Each application server 1000 may be communicably coupled to database systems, e.g., having access to system data 925 and tenant data 923, via a different network connection. For example, one application server 10001 might be coupled via the network 914 (e.g., the Internet), another application server 1000N-1 might be coupled via a direct network link, and another application server 1000N might be coupled by yet a different network connection. Transfer Control Protocol and Internet Protocol (TCP/IP) are typical protocols for communicating between application servers 1000 and the database system. However, it will be apparent to one skilled in the art that other transport protocols may be used to optimize the system depending on the network interconnect used.
In certain embodiments, each application server 1000 is configured to handle requests for any user associated with any organization that is a tenant. Because it is desirable to be able to add and remove application servers from the server pool at any time for any reason, there is preferably no server affinity for a user and/or organization to a specific application server 1000. In one embodiment, therefore, an interface system implementing a load balancing function (e.g., an F5 BIG-IP load balancer) is communicably coupled between the application servers 1000 and the user systems 912 to distribute requests to the application servers 1000. In one embodiment, the load balancer uses a least connections algorithm to route user requests to the application servers 1000. Other examples of load balancing algorithms, such as round robin and observed response time, also can be used. For example, in certain embodiments, three consecutive requests from the same user could hit three different application servers 1000, and three requests from different users could hit the same application server 1000. In this manner, system 916 is multi-tenant, wherein system 916 handles storage of, and access to, different objects, data and applications across disparate users and organizations.
As an example of storage, one tenant might be a company that employs a sales force where each salesperson uses system 916 to manage their sales process. Thus, a user might maintain contact data, leads data, customer follow-up data, performance data, goals and progress data, etc., all applicable to that user'"'"'s personal sales process (e.g., in tenant data storage 922). In an example of a MTS arrangement, since all of the data and the applications to access, view, modify, report, transmit, calculate, etc., can be maintained and accessed by a user system having nothing more than network access, the user can manage his or her sales efforts and cycles from any of many different user systems. For example, if a salesperson is visiting a customer and the customer has Internet access in their lobby, the salesperson can obtain critical updates as to that customer while waiting for the customer to arrive in the lobby.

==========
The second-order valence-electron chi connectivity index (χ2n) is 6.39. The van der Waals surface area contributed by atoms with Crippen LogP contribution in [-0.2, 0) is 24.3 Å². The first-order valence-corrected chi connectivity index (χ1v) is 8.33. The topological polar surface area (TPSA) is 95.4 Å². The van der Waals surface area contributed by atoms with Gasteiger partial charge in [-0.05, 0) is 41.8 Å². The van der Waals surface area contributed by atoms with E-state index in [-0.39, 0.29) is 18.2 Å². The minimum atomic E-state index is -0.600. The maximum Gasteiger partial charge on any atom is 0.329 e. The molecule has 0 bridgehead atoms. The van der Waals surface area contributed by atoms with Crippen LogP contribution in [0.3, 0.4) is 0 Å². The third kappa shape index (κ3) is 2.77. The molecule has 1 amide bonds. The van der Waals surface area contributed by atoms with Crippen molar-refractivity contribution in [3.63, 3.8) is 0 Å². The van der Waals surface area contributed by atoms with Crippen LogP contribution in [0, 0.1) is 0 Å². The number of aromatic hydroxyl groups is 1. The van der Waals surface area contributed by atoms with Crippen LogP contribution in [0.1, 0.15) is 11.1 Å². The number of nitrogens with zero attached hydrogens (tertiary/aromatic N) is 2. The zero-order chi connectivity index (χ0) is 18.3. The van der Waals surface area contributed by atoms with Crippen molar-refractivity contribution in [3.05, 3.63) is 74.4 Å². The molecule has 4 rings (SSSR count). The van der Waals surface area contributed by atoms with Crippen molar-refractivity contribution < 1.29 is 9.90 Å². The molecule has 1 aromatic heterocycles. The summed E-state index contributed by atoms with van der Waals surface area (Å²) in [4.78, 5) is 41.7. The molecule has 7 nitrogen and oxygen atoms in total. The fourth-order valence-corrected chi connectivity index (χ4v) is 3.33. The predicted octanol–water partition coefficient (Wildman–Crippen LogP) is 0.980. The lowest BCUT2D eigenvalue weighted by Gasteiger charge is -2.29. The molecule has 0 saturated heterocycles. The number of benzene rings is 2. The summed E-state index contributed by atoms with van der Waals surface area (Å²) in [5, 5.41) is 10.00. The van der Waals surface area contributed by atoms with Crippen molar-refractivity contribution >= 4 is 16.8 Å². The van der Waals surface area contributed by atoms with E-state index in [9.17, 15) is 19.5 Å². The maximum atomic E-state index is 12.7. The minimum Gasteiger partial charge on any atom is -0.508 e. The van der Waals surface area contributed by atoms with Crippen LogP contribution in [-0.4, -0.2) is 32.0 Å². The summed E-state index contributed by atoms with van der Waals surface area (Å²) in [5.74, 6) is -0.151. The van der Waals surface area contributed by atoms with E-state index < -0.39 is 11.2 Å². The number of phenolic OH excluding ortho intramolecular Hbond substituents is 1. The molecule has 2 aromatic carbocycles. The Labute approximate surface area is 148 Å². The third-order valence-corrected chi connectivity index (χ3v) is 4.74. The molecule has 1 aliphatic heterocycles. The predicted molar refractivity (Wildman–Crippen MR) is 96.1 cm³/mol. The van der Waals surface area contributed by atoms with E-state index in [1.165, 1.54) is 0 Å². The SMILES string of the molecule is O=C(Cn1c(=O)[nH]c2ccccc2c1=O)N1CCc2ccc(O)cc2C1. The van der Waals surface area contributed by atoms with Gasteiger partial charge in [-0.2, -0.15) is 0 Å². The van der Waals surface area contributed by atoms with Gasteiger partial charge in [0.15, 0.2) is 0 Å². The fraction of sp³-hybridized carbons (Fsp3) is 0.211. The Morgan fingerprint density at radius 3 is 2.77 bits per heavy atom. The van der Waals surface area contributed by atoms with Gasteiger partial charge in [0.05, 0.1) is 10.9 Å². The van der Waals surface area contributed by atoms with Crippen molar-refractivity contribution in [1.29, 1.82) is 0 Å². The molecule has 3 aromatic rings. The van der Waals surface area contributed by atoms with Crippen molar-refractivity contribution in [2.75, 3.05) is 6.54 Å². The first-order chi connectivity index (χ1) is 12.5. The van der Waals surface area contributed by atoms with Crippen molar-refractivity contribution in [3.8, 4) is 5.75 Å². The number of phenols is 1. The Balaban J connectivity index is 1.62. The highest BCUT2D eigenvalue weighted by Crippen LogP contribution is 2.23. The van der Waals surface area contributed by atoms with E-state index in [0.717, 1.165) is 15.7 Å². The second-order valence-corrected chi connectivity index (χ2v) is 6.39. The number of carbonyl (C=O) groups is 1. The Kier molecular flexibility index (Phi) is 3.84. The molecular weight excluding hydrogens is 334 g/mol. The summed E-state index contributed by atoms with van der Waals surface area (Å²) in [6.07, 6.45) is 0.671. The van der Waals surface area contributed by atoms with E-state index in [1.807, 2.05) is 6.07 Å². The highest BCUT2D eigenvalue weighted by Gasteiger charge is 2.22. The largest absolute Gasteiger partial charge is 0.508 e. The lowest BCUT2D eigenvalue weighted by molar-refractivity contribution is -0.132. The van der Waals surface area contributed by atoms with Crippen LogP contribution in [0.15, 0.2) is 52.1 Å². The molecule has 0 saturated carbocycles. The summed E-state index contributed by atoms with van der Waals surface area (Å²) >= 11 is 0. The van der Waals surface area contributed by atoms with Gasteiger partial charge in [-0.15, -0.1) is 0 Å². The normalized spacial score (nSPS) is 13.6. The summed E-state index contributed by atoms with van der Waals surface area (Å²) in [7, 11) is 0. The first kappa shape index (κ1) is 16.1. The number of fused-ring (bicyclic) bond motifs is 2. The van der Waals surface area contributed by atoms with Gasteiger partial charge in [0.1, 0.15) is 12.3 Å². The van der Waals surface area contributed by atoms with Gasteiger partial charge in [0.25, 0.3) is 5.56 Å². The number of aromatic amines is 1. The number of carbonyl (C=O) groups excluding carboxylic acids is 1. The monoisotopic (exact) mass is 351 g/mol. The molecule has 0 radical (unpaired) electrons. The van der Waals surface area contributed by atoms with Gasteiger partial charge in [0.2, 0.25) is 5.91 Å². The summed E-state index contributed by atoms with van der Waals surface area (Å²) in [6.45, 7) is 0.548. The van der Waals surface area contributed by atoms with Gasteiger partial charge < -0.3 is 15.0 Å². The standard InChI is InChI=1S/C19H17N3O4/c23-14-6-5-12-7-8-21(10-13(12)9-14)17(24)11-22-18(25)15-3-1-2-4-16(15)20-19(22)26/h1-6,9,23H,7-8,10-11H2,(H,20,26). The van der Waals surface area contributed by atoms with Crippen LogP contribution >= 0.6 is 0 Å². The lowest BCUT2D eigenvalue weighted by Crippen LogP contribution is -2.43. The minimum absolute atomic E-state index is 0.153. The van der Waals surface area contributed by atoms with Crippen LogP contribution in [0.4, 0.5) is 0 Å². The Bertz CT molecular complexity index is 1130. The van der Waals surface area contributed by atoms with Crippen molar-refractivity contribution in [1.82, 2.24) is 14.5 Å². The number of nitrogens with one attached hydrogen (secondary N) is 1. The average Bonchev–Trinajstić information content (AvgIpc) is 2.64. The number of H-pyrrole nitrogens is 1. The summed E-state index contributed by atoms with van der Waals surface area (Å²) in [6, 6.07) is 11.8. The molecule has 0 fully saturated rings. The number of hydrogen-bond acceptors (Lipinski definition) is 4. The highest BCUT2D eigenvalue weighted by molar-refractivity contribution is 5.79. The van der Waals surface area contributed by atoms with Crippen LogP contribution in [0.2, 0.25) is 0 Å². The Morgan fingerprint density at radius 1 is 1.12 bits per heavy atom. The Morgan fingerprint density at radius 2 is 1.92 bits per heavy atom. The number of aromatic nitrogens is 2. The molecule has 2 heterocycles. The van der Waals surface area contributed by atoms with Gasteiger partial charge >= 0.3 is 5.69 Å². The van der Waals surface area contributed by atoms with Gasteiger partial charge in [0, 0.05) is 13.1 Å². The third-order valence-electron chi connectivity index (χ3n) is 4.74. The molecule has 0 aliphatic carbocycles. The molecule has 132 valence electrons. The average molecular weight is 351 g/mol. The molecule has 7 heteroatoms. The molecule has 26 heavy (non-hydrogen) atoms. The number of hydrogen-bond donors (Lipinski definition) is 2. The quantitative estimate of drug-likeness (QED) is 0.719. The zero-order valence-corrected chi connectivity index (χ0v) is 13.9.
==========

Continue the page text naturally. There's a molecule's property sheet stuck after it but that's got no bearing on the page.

While each user'"'"'s data might be separate from other users'"'"' data regardless of the employers of each user, some data might be organization-wide data shared or accessible by a plurality of users or all of the users for a given organization that is a tenant. Thus, there might be some data structures managed by system 916 that are allocated at the tenant level while other data structures might be managed at the user level. Because an MTS might support multiple tenants including possible competitors, the MTS should have security protocols that keep data, applications, and application use separate. Also, because many tenants may opt for access to an MTS rather than maintain their own system, redundancy, up-time, and backup are additional functions that may be implemented in the MTS. In addition to user-specific data and tenant specific data, system 916 might also maintain system level data usable by multiple tenants or other data. Such system level data might include industry reports, news, postings, and the like that are sharable among tenants.